Bharatendu, thus, employed poetry to carry to the people the message of patriotism. He even used popular and conventional poetic, and other literary, forms for the purpose. For example, he wrote bhajans that were intended to describe the state of the country. In this manner he could enlarge the field of his appeal and message. He also advised his contemporaries to make use of popular literary forms. This, it may be noted, was a development that reached its climax during the heyday of the freedom movement when popular songs were composed and sung during prabhat pheries and public rallies. Many of these songs the British Indian government was forced to proscribe, though without much success.
Until about the first world war (1914-18) and the Russian Revolution (1917) the general trend of the discussion of freedom and subjection followed, by and large, the pattern that had emerged during the later decades of the 19th century. Freedom was seen as the natural condition to which any people should aspire. India could be no exception to this rule. Instead of specific grievances and specific concessions, an integrated critique of British rule evolved over the years and freedom seemed the only solution. What this 1 freedom would mean in concrete terms, however, did not become the dominant theme of discussion during this long phase. It is not that issues like poverty and exploitation within the Indian society as against the exploitation by the British did not figure I in Indian literature before the 1914-18 war. They often did. Indian literature of this period offers many examples of escriptions of the poverty of peasants. Perhaps the most outstanding of these examples provided by Chhaman Atha Guntha (1897) -Six Bighas of Land – a novel mohan Senapati, one of the makers of modern Oriya literature.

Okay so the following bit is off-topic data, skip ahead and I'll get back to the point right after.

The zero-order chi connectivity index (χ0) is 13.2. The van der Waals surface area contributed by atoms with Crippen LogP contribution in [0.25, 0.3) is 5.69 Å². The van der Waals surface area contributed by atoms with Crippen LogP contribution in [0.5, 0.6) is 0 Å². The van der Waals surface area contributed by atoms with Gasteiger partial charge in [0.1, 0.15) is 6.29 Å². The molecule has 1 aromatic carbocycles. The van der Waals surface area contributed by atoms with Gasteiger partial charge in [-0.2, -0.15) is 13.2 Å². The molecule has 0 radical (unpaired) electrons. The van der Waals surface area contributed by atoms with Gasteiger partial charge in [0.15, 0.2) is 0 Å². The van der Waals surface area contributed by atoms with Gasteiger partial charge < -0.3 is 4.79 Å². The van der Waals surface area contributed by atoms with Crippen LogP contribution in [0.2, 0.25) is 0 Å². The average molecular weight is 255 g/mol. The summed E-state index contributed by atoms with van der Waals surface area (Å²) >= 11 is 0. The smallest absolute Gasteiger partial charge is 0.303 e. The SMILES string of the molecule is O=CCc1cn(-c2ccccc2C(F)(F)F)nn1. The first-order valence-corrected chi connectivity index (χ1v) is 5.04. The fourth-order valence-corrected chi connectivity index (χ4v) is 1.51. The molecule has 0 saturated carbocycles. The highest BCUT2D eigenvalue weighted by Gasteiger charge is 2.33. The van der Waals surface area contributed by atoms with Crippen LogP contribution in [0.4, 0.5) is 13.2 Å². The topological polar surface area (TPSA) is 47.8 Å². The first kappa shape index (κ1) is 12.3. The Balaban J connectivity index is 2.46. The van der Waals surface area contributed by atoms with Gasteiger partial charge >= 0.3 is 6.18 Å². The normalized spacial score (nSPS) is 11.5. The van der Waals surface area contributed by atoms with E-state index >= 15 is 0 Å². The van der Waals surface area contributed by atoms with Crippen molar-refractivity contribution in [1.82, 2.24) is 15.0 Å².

The Hindustan Ghadar was a weekly publication that was the party organ of the Ghadar Party. It was published under the auspices of the Yugantar Ashram (Advent of a New Age Ashram) in San Francisco. Its purpose was to further the militant nationalist faction of the Indian independence movement, especially amongst Indian sepoys of the British Indian Army. In 1912–1913, the Pacific Coast Hindustan Association was formed by Indian immigrants under the leadership of Har Dayal, with Sohan Singh Bhakna as its president, which later came to be called the Ghadar Party. With donations raised with the help of the Indian diaspora, especially with the aid of Indian students at the University of California, Berkeley, the party established the Yugantar Ashram at 436 Hill Street where a printing press was set up with the donations. The first Urdu edition of Hindustan Ghadar appeared on 1 November 1913, followed by a Punjabi edition 9 December 1913.
The issues were first handwritten before being printed on the press. Careful measures were taken to shield the party and its supporters from British intelligence, which included the measure of memorising over a thousand names of the subscribers so that no incriminating evidence could fall into the hands of the British government.